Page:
Defend Truth


Ominous bear in slumber sees US labour market resilience obscure nation’s weak growth outlook


Natale Labia writes on the economy and finance. Partner and chief economist of a global investment firm, he writes in his personal capacity. MBA from Università Bocconi. Supports Juventus.

Economic history has shown that you cannot have a recession without higher unemployment, and in the US that has simply not materialised. Forecasts underestimated the ability of the US economy to create jobs. 

They say that a recession is when your neighbour gets laid off, and a depression is when you get laid off. But what if the US economy is so strong and the labour market so tight that no one will get laid off at all? After the last 12 to 18 months of seemingly everyone — this columnist included — saying that recession is three months away, what if it is not?

The argument for why a recession should have happened is more or less as follows. To quash the post-Covid surge in US inflation (caused by both short-term supply chain blockages and more structural demand side factors resulting from overly generous fiscal and monetary stimulus in 2020 and 2021) the Fed began the most rapid monetary tightening in four decades. 

While the Fed hoped for a “soft landing” — aggregate demand moderating enough to bring prices down alongside a robust labour market preventing a recession — many economists thought this was fanciful. Such scepticism looked warranted when the Fed’s response swiftly led to serious ruptures in the financial sector (a mini financial crisis with three bank failures in the US and the collapse of Credit Suisse in Switzerland), soaring corporate bond yields and tanking commercial real estate valuations. Surely the Fed had overtightened the screw?

Furthermore, this recession was meant to be an inventory-based one. Goods consumption rocketed during the pandemic as Americans splurged on PlayStations and Pelotons. Post 2022, this demand recalibrated towards services, as consumers were finally able to eat out and book long-awaited Caribbean cruises. This created a supply glut of excess inventories for both retailers and manufacturers, which, usually, should be accompanied by companies laying off workers, further compounding a slowing economy. Economic slowdown, recession and higher unemployment were seemingly imminent.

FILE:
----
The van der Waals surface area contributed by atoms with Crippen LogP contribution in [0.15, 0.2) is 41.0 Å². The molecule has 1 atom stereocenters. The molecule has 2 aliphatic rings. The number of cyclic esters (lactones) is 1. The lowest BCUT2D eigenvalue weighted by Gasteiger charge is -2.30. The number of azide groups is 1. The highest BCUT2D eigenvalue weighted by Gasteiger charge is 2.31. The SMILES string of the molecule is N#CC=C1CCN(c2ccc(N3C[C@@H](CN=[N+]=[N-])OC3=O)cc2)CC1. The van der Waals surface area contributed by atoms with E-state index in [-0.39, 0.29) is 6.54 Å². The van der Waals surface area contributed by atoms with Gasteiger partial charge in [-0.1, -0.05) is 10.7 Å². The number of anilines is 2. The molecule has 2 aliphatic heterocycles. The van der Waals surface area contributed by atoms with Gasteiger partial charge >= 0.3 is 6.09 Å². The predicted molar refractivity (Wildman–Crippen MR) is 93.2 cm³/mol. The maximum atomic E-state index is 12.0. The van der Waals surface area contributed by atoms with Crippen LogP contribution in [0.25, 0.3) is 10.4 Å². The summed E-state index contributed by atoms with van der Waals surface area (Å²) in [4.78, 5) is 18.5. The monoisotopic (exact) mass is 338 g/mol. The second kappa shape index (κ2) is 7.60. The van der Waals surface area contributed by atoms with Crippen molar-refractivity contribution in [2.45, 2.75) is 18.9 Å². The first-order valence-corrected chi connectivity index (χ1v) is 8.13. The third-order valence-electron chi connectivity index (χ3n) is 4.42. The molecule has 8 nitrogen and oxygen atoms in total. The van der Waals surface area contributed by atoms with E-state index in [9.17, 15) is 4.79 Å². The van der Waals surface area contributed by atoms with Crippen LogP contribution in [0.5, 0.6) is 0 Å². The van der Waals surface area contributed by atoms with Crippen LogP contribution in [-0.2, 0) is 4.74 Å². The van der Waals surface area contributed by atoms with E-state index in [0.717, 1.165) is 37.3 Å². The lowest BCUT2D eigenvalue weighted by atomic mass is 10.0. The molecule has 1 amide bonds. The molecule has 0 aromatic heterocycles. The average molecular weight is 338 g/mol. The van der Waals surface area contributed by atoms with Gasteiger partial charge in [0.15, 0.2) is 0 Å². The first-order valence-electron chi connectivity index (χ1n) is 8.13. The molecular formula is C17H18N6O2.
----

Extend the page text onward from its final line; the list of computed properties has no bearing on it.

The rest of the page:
This all sounds compelling except for one thing; it was wrong. Economic history has shown that you cannot have a recession without higher unemployment, and in the US that has simply not materialised. Forecasts underestimated the ability of the US economy to create jobs. Moreover, credit creation continued to be robust and even the housing market is showing nascent signs of turning the corner. What is going on here?

The reality is that what happens, as we have said before, will simply come down to inflation. And inflation, despite having moderated, remains too high. This saga is not over yet.

US CPI data last week showed that core inflation — the critical indicator for the Fed which strips out volatile fuel and food prices — actually increased 0.4% month on month, and shows very little downward momentum. This data suggests the Fed has made little progress in getting underlying inflation down.

The arguments used late last year and early this year therefore still apply. It is not that inflation is about to soar again, it just seems there is a limit to how far it will fall on its own, without growth having to materially slow first. If CPI stabilises at around 3-4%, it will still be higher than the historical average and above the Fed’s target of 2%. The Fed then would either have to continue hiking interest rates, or keep rates higher for longer, precluding any chance of the cut which markets are expecting before the end of this year.

Equity markets have baked the assumption of monetary easing into the cake. The S&P500 is back into bull market territory from its lows late last year, with the tech-heavy Nasdaq up an astonishing 30% year to date.

With so many investors having believed in a looming recession and slowdown in earnings, few have participated in this recovery.  It must be one of the most reviled stock market booms in memory. However, such investors, smarting at having missed out on the opportunity, may do well to remain patiently cautious. This market is looking peaky, and all bear markets have rallies. Volumes are thin, and astonishingly the S&P500’s gains this year have come from only seven over-hyped tech mega-caps, benefiting from a questionable AI theme trade. 

Clearly, inflation has fallen and can continue to fall, on its own. However, there is no chance it will fall back to the Fed target of 2% without high interest rates, weaker growth and higher unemployment. If this is correct, and one believes that the Fed is not about to jettison its 2% target, the question is just when, not if, the recession finally arrives. As to when the equity market turns over, that is simply down to when the market drags the last bear, kicking and screaming, into becoming a bull. DM


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